2. How do the illustrations help the reader make predictions?
  3. How do Tina and her sisters see the world differently? In what ways have the sisters changed at the end of the story?
  4. Have you ever been told that something you wanted to do is silly (similar to Tina) and how did you respond?

The Infamous Ratsos

  1. What are the differences between being a bully and being tough? Use examples from the story.
  2. What do you do to make life easier for your community?
  3. Have you done something differently than you expected?


The Quickest Kid in Clarksville

  1. If you were going to try out for the Olympics, what event would you choose?
  2. How and why does the relationship between Alta and the new girl change?
  3. How do the girls see Wilma Rudolph as a role model? How does she inspire them?
  4. “Shoes don’t matter. Not as long as we’ve got our feet.” — Do you agree or disagree with this quote?
  5. What role does the setting play in the story?

A Bike Like Sergio’s

  1. How does the author let the reader know Ruben’s family does not have a lot of money?
  2. How do Ruben’s feelings change throughout the story? How does Ruben show empathy?
  3. What do you think Ruben would have done if he had not seen the lady again at the grocery store?
  4. What do would you do if you found something valuable like Ruben, but you did not know who had lost it?


When Green Becomes Tomatoes: Poems for All Seasons

  1. What is your favorite poem in the story? How does it make you feel?
  2. What is your favorite season? If you were writing a poem about your favorite season, what would you include?
  3. Choose a poem and talk about what you see in your mind when hearing it. Ask others what they see in their mind when they hear your poem.

The Sound of Silence

  1. What is your favorite sound and why?
  2. What words does the author use to describe the sounds in the city?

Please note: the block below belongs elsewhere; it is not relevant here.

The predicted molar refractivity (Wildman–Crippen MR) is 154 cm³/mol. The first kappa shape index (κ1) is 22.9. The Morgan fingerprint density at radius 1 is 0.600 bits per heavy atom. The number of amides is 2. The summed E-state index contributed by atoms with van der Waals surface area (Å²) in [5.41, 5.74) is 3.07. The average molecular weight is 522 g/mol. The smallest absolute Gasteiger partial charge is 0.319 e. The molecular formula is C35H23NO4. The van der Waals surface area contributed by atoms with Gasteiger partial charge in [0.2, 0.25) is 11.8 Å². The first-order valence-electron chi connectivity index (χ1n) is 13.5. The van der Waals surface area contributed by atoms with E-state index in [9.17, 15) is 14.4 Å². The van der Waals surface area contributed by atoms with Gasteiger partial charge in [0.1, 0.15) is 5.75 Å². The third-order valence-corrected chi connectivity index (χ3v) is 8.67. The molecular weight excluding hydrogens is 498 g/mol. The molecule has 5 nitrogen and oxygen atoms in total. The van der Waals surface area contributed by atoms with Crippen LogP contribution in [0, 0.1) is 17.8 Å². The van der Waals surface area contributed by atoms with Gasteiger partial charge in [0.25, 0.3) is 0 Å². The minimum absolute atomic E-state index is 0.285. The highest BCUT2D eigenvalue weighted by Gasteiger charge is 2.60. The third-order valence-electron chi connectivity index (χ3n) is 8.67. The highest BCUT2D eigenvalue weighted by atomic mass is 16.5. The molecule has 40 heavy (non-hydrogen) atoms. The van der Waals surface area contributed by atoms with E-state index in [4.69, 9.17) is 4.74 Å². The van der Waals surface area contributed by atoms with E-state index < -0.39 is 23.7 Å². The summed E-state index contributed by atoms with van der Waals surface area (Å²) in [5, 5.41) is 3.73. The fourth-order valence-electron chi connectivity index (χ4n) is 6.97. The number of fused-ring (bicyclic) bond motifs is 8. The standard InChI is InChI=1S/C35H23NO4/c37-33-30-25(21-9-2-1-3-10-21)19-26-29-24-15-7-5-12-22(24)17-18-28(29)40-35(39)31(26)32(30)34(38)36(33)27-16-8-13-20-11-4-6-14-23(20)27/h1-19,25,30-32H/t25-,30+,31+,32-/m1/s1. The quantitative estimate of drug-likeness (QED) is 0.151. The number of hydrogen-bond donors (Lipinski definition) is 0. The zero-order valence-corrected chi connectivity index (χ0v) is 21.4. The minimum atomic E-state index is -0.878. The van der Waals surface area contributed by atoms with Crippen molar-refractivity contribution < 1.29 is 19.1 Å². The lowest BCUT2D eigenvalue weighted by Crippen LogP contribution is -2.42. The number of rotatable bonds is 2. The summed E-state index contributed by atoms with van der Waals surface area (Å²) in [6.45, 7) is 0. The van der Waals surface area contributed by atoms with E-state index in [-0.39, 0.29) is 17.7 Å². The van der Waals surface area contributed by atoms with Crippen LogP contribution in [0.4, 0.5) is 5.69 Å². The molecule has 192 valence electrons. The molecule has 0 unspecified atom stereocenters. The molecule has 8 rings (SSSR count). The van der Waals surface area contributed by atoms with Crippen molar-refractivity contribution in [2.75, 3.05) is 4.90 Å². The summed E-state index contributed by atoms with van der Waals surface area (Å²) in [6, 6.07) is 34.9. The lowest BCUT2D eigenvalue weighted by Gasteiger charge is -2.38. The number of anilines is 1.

3. Have you ever heard silence like Yoshio?
  4. Throughout the story, what is the connection between the setting and Yoshio?
  5. In what ways is Yoshio’s home similar and/or different from your home?


Daniel Finds a Poem

  1. How does Daniel show that he is curious?
  2. What did you learn about poetry from Daniel’s experiences at the park?
  3. What looks like poetry to you?

Freedom in Congo Square

  1. How do the illustrations help the reader understand the text?
  2. Using the text and illustrations, compare what the slaves are doing on Sunday versus the rest of the week?
  3. How does Congo Square represent freedom? What makes Congo Square unique?


Whoosh! Lonnie Johnson’s Super–Soaking Stream of Inventions

  1. How did Lonnie overcome the challenges in his life?
  2. Have you ever invented something or do you have an idea for an invention?
  3. If you had the opportunity to meet Lonnie Johnson, what questions would you ask him?

Narwhal: Unicorn of the Sea. (A Narwhal and Jelly Book).

  1. What are some ways Narwhal’s imagination makes the story funny?
  2. What information about Narwhals do you find the most interesting in this book?
  3. At first, Jelly did not understand Narwhal’s book. At the end, he wanted to borrow it. What changed?
  4. If you had a blank book like Narwhal, what story would you tell?